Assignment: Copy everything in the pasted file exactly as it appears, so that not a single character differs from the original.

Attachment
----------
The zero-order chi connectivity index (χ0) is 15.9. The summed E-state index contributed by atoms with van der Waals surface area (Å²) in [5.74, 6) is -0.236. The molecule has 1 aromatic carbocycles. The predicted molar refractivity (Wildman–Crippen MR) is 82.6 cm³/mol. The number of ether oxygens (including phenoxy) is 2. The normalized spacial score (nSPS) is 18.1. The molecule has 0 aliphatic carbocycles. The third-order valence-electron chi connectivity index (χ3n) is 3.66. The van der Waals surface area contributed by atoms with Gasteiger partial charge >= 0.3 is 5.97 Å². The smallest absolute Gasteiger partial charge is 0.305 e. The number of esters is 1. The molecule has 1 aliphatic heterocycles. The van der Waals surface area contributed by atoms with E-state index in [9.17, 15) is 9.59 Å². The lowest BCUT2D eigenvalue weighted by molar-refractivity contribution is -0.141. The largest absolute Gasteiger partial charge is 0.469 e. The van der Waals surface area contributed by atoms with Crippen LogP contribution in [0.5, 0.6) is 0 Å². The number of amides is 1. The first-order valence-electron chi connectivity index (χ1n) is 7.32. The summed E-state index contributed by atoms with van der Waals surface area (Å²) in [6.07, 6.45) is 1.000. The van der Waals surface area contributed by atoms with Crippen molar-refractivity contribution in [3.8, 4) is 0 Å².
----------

The zero-order chi connectivity index (χ0) is 15.9. The summed E-state index contributed by atoms with van der Waals surface area (Å²) in [5.74, 6) is -0.236. The molecule has 1 aromatic carbocycles. The predicted molar refractivity (Wildman–Crippen MR) is 82.6 cm³/mol. The number of ether oxygens (including phenoxy) is 2. The normalized spacial score (nSPS) is 18.1. The molecule has 0 aliphatic carbocycles. The third-order valence-electron chi connectivity index (χ3n) is 3.66. The van der Waals surface area contributed by atoms with Gasteiger partial charge >= 0.3 is 5.97 Å². The smallest absolute Gasteiger partial charge is 0.305 e. The number of esters is 1. The molecule has 1 aliphatic heterocycles. The van der Waals surface area contributed by atoms with E-state index in [9.17, 15) is 9.59 Å². The lowest BCUT2D eigenvalue weighted by molar-refractivity contribution is -0.141. The largest absolute Gasteiger partial charge is 0.469 e. The van der Waals surface area contributed by atoms with Crippen LogP contribution in [0.5, 0.6) is 0 Å². The number of amides is 1. The first-order valence-electron chi connectivity index (χ1n) is 7.32. The summed E-state index contributed by atoms with van der Waals surface area (Å²) in [6.07, 6.45) is 1.000. The van der Waals surface area contributed by atoms with Crippen molar-refractivity contribution in [3.8, 4) is 0 Å².